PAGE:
Sometimes, a message needs additional information to perform its work. Certain messages, called Binary Messages, require two objects; the receiver and one parameter. Try:
3 + 4
6 * 5
5 squared + 6
4 ** 3
The latter ** message selector represents exponentiation, so this expression computes 4 to the power 3. Here, the integer object 4 is the receiver and 3 is the single parameter required by the ** message.
As you can see, binary messages are often used to perform arithmetic in Smalltalk. The message selectors consist of one or more special characters that are not letters or digits. They can be used for other operations too:
'skin' , 'diver'
The , message is used for concatenation. In this case it is used to append the string 'diver' to the receiving object, the string 'skin'. The operation answers a new string that contains the concatenation of the two source strings. In fact, this message can be used to concatenate many similar collections of objects:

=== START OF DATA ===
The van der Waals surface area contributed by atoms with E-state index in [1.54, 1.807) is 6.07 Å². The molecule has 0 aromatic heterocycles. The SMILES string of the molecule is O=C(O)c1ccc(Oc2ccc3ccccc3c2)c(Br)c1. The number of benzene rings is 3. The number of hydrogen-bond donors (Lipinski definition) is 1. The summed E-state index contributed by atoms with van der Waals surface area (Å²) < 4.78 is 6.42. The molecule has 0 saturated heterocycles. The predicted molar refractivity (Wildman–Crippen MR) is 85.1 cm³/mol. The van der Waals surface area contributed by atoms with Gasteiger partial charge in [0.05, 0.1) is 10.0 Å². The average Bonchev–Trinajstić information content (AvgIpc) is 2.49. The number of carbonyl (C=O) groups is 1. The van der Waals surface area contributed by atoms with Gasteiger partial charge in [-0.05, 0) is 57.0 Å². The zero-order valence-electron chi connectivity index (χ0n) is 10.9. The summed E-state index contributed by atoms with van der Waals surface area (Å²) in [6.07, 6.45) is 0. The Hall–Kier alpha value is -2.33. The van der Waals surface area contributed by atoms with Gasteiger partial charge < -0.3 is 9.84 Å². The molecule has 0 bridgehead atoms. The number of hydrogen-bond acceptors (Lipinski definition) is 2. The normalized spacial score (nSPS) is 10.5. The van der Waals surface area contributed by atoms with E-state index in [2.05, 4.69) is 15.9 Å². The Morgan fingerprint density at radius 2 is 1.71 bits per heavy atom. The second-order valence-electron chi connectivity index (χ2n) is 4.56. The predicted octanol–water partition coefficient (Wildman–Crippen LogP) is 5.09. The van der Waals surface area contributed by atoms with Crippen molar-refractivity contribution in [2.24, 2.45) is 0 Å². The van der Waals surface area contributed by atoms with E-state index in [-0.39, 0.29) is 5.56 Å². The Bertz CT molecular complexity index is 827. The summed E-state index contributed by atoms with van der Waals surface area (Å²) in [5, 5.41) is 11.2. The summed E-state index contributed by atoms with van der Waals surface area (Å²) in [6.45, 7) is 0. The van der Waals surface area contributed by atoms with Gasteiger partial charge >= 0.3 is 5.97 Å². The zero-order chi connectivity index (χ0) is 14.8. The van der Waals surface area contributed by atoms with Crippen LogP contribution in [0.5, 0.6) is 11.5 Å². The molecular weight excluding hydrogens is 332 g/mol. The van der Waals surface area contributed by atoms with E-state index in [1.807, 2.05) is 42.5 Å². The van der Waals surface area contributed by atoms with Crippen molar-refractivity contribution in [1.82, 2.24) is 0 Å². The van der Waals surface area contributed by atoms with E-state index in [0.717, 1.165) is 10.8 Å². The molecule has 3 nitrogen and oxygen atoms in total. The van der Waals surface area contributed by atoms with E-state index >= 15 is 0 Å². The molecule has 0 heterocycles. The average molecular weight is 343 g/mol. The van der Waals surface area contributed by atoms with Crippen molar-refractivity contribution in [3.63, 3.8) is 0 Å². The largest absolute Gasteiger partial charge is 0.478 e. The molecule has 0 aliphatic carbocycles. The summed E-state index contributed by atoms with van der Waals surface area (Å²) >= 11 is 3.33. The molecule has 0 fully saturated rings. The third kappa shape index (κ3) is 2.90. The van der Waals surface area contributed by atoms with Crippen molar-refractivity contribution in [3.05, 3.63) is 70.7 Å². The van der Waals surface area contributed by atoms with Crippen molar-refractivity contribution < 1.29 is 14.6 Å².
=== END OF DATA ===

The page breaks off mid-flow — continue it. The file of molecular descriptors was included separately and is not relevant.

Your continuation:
#(1 2 3) , #(4 5 6)
Sometimes, messages are used simply to "construct" a new object. We'll hear more about these constructor or class messages later but here is an interesting example using the binary message. @:
(50 @ 150) class
The @ message, when sent to an integer, is used to create a two-dimensional point object. The class message simply asks the resultant object to answer what class it is (we'll learn more about classes later). The interesting thing here is that the sequence 50@150 appears, in the Smalltalk language, to represent a two-dimensional point, but, it's important to understand that the @ symbol is not part of the language per se. Rather, it is simply a message that performs a particular operation (in this case the creation of a point object) just like any other binary message. Just for fun, try some more operations on points.
(50 @ 150) + (25 @ 35)
(640 @ 480) * 3